We have quite a long way to go on the road of making health an integral part of our communities. Even now, we have things like World Mental Health Day but we still brush the topic to the side. Conversations need to start at home and at school where they painfully don’t happen. Currently, there’s nowhere in the status quo where mental health is prioritized and recognized. That’s the sort of issue with mental health as a whole. From a perspective, mental health shouldn’t be separated from physical health. When someone has a fever, there’s no objection to them taking a few days off. When someone is struggling with real mental health issues, people are suddenly not okay with them taking a break. That’s the sort of culture we’re trying to change through MindChamps.

Even within the MindChamps community, it’s not like I and the other members don’t have biases. We do. That’s why we also have training programs, so we ourselves can learn. Even people like me, who are advocates for mental health, still have our biases.  But personally, I’m working on it. I think everyone needs to take it from an individual perspective as opposed to the HR exercises.

We view productivity from a very capitalistic point of view. We value the hours of work over the quality of work. There’s this association between hours of work and success, and that’s the sort of mindset we need to break and go beyond.

Since a lot of problems associated with mental health can be traced to societal structures and norms, how can we, on an individual level, take steps to protect our own mental health when doing so might not be widely accepted in group or community settings? Not necessarily in terms of professional advice, but based on your experience.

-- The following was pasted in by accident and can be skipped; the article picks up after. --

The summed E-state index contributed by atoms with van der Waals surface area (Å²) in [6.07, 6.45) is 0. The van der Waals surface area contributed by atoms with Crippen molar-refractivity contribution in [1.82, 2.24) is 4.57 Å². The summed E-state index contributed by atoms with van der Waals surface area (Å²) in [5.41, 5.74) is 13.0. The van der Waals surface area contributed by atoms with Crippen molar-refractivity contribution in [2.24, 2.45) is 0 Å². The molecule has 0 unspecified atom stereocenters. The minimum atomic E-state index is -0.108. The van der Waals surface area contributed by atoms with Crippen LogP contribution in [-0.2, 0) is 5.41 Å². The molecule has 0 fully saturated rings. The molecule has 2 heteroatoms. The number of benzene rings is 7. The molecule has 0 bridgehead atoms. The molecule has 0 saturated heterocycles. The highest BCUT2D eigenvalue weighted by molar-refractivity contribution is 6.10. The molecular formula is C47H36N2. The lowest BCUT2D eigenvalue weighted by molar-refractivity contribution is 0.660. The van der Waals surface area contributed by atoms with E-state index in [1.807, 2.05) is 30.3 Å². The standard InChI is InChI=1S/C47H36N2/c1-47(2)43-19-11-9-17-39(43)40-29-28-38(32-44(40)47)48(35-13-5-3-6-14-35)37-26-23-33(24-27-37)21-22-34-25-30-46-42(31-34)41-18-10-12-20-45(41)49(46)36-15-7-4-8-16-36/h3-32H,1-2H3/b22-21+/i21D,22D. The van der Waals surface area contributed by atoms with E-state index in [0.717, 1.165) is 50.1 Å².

I think the first step is to recognize your emotions, stick with them, embrace them, and not push them away. For example, I am feeling sad. I’m recognizing why I’m sad, and I’m exploring where that sadness comes from. I accept that I’m sad. Accepting emotions and letting them sink in is the first step. When you tell yourself to ignore your feelings, push your sadness to the corner and tell yourself you’re happy, the most harm is done. When you yourself are not recognizing your feelings, someone else can’t accept them as well.

Then I think you can try to write down what you’re feeling. This helps me a lot. A lot of times you know what you’re feeling, but you are not in a position where you can tell someone exactly what you’re feeling. You’re not able to put your emotions into words. That’s when writing helps a lot because you don’t have to tell anyone else. When you write, you do it for yourself. I know that people who might not be into writing so they go and paint or go out and run or do something to let out those feelings. I think it’s very important that you let out things that you want to let out. You should also always be reaching out to someone. We’re a planet of 7.6 billion people, and there must be someone you can reach out to. If there’s no one in your immediate community, you can even tap into online communities to talk anonymously with other people or even with professionals. Technology has taken us beyond our immediate communities, so we should make use of it. We should also recognize how other people around us feel. Often we speak to friends without recognizing how they’re feeling. Try to recognize. Ask questions. Be open., Be a good listener when you can.

Shifting into another topic of discussion, how important is it for young people to exercise the power in their voices? You’ve commented a lot on how politics has so often been rendered to name calling and shaming “opponents” as opposed to their policy related positions. How can GenZ shift that perspective and use their voices and experiences to do so?